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Computerized Investing > May 17, 2014
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by Wayne A. Thorp, CFA

$129.95 for powerstation XL; $69.95 for PowerPak Ultra

Comparison of two high-capacity mobile power banks.

As consumers accumulate more and more mobile devices, their need for power also increases. There are times, however, when we aren’t near an outlet to charge our power-hungry devices. This has led to a number of mobile “power banks” being produced that allow us to plug in and recharge when we’re traveling or otherwise away from an outlet. I have reviewed several such power banks previously and have two new ones I put up against each other, head-to-head: the mophie powerstation XL and New Trent PowerPak Ultra. Both offer high power capacities, 14,000 mAh for the PowerPak Ultra and 12,000 mAh for the powerstation XL, but offer very different performance at very different price points.

Out of the Box

This review is very much a study in contrast, which was apparent as soon as I unboxed both devices. The mophie powerstation XL has more of a sleek “buttoned-down” look to it, with black rubberized coating against brushed silver edging. The New Trent PowerPak Ultra is much “busier,” with its orange casing and black rubber edging. It’s evident that the PowerPak is trying to appeal to the more outdoorsy types, as its build gives it the appearance of being able to handle its fair share of bumps. The New Trent website makes mention of the PowerPak’s “rugged scratched-resistant exterior and ribbed casing,” but doesn’t offer any specs as to its tolerances. That being said, I feel pretty confident that the PowerPak would fare better in more extreme conditions than the powerstation XL.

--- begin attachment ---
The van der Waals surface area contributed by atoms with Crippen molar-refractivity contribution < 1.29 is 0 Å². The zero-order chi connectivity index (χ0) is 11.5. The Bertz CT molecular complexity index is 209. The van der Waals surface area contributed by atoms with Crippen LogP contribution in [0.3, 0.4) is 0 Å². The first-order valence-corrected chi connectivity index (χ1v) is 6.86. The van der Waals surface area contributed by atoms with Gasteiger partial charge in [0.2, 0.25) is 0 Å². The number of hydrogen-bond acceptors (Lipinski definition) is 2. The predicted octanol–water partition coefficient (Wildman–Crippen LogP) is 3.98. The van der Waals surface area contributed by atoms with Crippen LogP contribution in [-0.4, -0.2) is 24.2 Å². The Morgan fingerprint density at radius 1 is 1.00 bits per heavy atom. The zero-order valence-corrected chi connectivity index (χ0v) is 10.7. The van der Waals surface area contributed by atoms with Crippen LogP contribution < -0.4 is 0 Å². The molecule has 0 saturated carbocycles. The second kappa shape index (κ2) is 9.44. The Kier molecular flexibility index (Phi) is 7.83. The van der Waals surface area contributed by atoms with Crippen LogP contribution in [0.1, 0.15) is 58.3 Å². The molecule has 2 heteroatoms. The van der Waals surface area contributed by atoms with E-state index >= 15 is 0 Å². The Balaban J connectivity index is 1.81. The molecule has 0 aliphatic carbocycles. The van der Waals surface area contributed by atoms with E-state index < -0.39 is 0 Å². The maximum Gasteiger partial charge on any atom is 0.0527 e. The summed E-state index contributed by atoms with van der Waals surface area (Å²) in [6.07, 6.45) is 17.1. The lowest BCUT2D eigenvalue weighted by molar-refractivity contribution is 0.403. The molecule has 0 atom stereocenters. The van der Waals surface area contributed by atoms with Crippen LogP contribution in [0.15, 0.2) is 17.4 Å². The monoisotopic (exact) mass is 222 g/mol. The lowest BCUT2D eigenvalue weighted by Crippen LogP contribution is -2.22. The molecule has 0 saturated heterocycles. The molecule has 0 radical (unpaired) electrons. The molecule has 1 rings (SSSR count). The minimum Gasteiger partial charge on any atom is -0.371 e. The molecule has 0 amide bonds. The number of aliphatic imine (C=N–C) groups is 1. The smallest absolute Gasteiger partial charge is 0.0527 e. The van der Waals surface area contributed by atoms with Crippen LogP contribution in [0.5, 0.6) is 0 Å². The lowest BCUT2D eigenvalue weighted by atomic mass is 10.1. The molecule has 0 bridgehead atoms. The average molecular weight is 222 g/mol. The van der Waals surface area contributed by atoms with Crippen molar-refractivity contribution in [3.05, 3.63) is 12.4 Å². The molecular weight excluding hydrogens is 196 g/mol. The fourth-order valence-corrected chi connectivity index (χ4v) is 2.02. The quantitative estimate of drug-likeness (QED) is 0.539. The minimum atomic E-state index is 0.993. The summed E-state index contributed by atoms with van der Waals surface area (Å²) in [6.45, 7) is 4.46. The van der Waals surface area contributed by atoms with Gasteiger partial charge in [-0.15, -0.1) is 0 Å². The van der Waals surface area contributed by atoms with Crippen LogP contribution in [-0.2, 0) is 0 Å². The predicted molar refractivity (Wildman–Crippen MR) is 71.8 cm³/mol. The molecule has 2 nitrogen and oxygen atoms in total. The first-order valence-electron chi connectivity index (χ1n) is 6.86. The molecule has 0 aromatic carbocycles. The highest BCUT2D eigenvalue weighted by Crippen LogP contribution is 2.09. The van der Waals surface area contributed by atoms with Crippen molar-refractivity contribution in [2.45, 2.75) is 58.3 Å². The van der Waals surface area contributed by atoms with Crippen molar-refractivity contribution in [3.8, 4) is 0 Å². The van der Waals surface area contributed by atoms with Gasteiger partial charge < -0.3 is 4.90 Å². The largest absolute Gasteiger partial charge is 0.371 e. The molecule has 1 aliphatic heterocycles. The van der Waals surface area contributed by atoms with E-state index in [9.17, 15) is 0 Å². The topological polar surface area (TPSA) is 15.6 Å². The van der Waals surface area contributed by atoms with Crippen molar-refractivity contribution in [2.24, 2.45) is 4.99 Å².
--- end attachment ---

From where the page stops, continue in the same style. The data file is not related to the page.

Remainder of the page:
The PowerPak Ultra has a bigger footprint than the powerstation XL, measuring 5.6 inches by 3.1 inches by 1.1 inches versus 4.5 inches by 2.8 inches by 0.91 inches. Surprisingly, the powerstation XL actually weighs in nearly 20% heavier than the PowerPak Ultra (15.49 ounces versus 13 ounces). This offered the first indication that the PowerPak Ultra might not be all that it appears.

Both power banks have USB ports to charge two devices simultaneously: a 2.1A high-speed port for tablets and a 1A port for smartphones and other USB devices. The powerstation XL’s USB changing ports, as well as the micro USB port, are exposed to the elements. In contrast, the PowerPak Ultra’s two output USB ports and the micro-USB input port (used to recharge the pack) are covered with plastic flaps that protect them from water and dust. Again, however, New Trent doesn’t offer any specifications regarding the power bank’s water resistance.

The mophie powerstation XL has four battery indicator lights that light up when you press the battery button on its side. The New Trent PowerPak Ultra also has four lights that glow when you press the button on its face.

Both power banks comes with micro-USB charging cables, but neither comes with its own power adapter.

Performance